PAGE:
In the year 1857, a piece of graffiti, now known as the Alexamenos Graffito, was discovered on the Palatine Hill in the centre of Rome when a building called the Domus Gelotiana was excavated. Believed to date from the early third century A.D., the picture, etched or scratched in plaster, it depicts a human-like figure with a donkey looking head, attached to a cross. To the left is Alexamenos, with one hand raised in prayer. Below are scrawled the Greek words “ΑΛE XAMENOΣ ΣEBETE ΘEON,” which translates to “Alexamenos worships [his] God.”
Adjacent to this image is another inscription in a different hand which reads in Latin Alexamenos fidelis, meaning “Alexamenos is faithful” or “Alexamenos the faithful.” It is argued that this second graffiti is a response by an unknown party to the mockery of Alexamenos in the image shown here.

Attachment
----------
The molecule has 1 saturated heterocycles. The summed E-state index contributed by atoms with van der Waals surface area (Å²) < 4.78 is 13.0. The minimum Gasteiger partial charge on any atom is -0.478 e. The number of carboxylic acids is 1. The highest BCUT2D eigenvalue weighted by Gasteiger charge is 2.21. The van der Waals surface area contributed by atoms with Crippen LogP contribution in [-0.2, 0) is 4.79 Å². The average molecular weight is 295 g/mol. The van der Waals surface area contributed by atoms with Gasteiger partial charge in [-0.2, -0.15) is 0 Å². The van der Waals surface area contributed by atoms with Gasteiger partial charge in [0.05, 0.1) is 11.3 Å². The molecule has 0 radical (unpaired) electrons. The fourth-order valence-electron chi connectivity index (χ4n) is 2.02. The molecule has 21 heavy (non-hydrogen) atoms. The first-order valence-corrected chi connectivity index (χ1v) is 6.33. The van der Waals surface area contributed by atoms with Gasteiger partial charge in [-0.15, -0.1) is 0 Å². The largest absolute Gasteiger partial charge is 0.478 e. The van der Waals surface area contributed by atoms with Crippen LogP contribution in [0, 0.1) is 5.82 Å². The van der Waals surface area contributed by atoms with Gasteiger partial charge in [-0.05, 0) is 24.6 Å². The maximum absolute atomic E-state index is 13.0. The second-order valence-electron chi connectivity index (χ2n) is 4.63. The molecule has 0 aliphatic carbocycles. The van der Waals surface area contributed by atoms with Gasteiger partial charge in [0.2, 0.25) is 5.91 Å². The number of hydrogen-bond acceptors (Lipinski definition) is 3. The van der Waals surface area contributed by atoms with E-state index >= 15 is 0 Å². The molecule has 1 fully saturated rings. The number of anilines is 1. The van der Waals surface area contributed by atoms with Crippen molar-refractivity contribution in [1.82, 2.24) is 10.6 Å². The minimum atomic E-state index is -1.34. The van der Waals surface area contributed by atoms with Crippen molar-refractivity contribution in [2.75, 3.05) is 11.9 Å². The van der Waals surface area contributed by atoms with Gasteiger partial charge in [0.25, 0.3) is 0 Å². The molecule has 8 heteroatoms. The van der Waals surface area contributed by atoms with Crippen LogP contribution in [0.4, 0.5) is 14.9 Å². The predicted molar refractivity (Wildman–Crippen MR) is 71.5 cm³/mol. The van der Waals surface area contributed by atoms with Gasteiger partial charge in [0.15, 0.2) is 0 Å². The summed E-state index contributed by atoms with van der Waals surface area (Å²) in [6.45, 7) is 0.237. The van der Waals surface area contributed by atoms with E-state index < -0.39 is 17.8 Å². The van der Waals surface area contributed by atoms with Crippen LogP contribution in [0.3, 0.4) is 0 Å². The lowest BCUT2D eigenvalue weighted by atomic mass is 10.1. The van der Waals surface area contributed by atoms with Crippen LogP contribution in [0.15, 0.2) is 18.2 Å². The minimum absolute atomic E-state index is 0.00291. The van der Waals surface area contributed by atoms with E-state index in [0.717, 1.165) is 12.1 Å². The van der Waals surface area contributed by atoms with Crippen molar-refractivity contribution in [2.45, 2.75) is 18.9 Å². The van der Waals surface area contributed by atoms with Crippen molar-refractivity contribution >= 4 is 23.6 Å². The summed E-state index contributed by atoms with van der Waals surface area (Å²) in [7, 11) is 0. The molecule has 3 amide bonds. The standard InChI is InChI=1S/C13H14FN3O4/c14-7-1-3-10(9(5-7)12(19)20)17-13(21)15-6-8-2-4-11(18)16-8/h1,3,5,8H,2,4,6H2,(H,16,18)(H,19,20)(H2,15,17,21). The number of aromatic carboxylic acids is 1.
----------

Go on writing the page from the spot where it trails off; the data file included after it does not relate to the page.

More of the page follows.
This is the earliest image of a Christian associated cross yet uncovered. Without doubt, this image was intended to mock both Alexamenos and his God, and also all Christians, as the artist accuses Christians of practicing ‘onalatry,’ or ‘donkey-worship’, apparently a common taunt against Christians, at that time. Historians have since uncovered many roots to this depiction leading back to Satanic Egyptian images.